• Vered DeLeeuw moved from Palo Alto, California, to Memphis, Tennessee, for her husband's job.
  • She was hesitant at first and found it challenging to adapt to suburban life and find restaurants.
  • Nine months in, she's learned to embrace the slower pace of life and the nearby nature.

This as-told-to essay is based on a conversation with Vered DeLeeuw, a 52-year-old food blogger in Memphis, Tennessee. The following has been edited for length and clarity.

I moved to Palo Alto with my husband in 1999. We were recently married and living in Tel Aviv when he got a job offer to lead a software-development team at a company in California. He's a software engineer, so saying yes to working in Silicon Valley was an easy decision for both of us.

I was excited for a major life change myself. I was an attorney but was slowly falling out of love with the profession. I figured that moving to California would give me the opportunity to rethink my career, and it did.

Shortly after we arrived, I got pregnant and decided not to return to work. Instead, I started a food blog, and over time turned it into a full-time job.

We lived in the Silicon Valley area for over 20 years

I thought it was an amazing place. Many of the people I met there were also foreigners — we had friends from Israel, India, and Europe. We enjoyed going to the theater, eating at different types of restaurants, and exploring the unique neighborhoods of nearby San Francisco.

Nine months ago, my husband was offered a new job as the managing director of the Memphis hub of Alchemist, a startup accelerator. This time, I was reluctant to move because I didn't know much about Memphis, but I support my husband and his company's mission, so I said yes.

Memphis has been a major change from Palo Alto. Here's what relocating has been like.

Life in Memphis is more relaxed than the hustle of Silicon Valley

Many people in Silicon Valley have a lot at stake professionally, like start-up founders who are eager to make it. Because of that, there's a constant sense of urgency. We ate dinner at 6 p.m. because everyone goes to sleep early and wakes up early for work.

The speed of life in Memphis feels much more relaxed and slower-paced. At first, this drove me crazy, but now I don't feel like it's such a bad way to live. The people I've met here don't seem as high-strung or stressed as people did in Silicon Valley.

Crime is on the rise and it's very noticeable

When I drive into downtown Memphis, it's hard for me to see anything but a city that's overridden by crime. When we make plans with friends at night, we typically go to areas like Germantown because we feel safer.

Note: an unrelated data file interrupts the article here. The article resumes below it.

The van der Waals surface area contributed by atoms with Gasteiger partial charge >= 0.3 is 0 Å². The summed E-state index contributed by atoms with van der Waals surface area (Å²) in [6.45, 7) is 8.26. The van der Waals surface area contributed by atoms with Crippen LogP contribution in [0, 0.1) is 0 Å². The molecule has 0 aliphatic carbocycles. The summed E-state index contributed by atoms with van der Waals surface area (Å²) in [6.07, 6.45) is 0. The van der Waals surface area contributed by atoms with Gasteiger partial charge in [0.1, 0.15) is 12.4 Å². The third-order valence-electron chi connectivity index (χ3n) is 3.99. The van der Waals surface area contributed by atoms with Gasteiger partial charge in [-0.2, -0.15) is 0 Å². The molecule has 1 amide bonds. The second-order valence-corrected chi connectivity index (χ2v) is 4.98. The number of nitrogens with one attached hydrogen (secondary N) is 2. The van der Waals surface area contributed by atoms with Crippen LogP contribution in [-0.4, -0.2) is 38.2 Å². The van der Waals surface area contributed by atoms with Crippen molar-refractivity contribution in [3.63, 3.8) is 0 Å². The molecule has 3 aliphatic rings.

I wasn't used to living in a city with such high crime rates. Palo Alto felt like a generally safe place to live, but Memphis has become an increasingly more dangerous place to live, though I do feel safe where I live in the suburbs.

The kind and welcoming people are my favorite part of living here

In California, people I knew mostly kept to themselves and were polite but distant. The people I've met in Memphis are warm and friendly. We've been here less than a year and have already developed quite a few close friendships. There's a strong sense of community.

Southern charm and hospitality are real. People will smile, wave at you from across the street, and make small talk in the elevator.

"Ma'am," "sir," and "y'all" are used as signs of respect and friendliness. Addressing a woman, especially if she's older than me, as "ma'am" feels polite. My heart melts when young teenagers address me as "ma'am" and my husband as "sir."

I've also noticed that the people I've met here are very loyal to their families and often choose to live near their parents or grandparents. I come from a world where young people leave home for college and never look back. Families stay together here, and I deeply admire and envy that.

Memphis didn't win me over right away

When I used to drive around Silicon Valley, I'd see great urban architecture and lots of cool bars, restaurants, and stores. The first couple of days in Memphis, I felt like all I noticed were strip malls and huge parking lots.

My husband and I love to eat at trendy, sit-down places with a vibrant atmosphere and a creative chef in the kitchen who cooks innovative, high-quality food. At first, we struggled to find options like this in Memphis, but after a few months we did start to find restaurants we like.

The live music scene here is a big perk. Even local restaurants in the suburbs have live music on the weekend. That entertainment doesn't ever get old.

We live in a bigger home here that was much less expensive than a comparable one in Palo Alto. Day-to-day life is also much more affordable. Groceries, restaurants, and even utilities are less expensive and Tennessee has no state income taxes.

Having a lower cost of living enables us to save significantly more each month compared to in California, where we could barely save anything.

It took me a few months to find Memphis' charm

I joined Nextdoor and local Facebook groups to learn about hot spots and events and meet new people.

After I got over the initial shock of living here, I started to immerse myself in the city. I met neighbors, found a local theater, and discovered a favorite barbecue place. If you have an open mind about a city, it helps the place slowly start to feel like home.

We discovered a beautiful nature trail near our house and now walk there daily. It's very quiet here, the air is clean, and we get to see lots of wildlife including deer, rabbits, and turtles on our daily walks.

I don't know if we'll live here forever, but I'd be happy to stay here for another few years.

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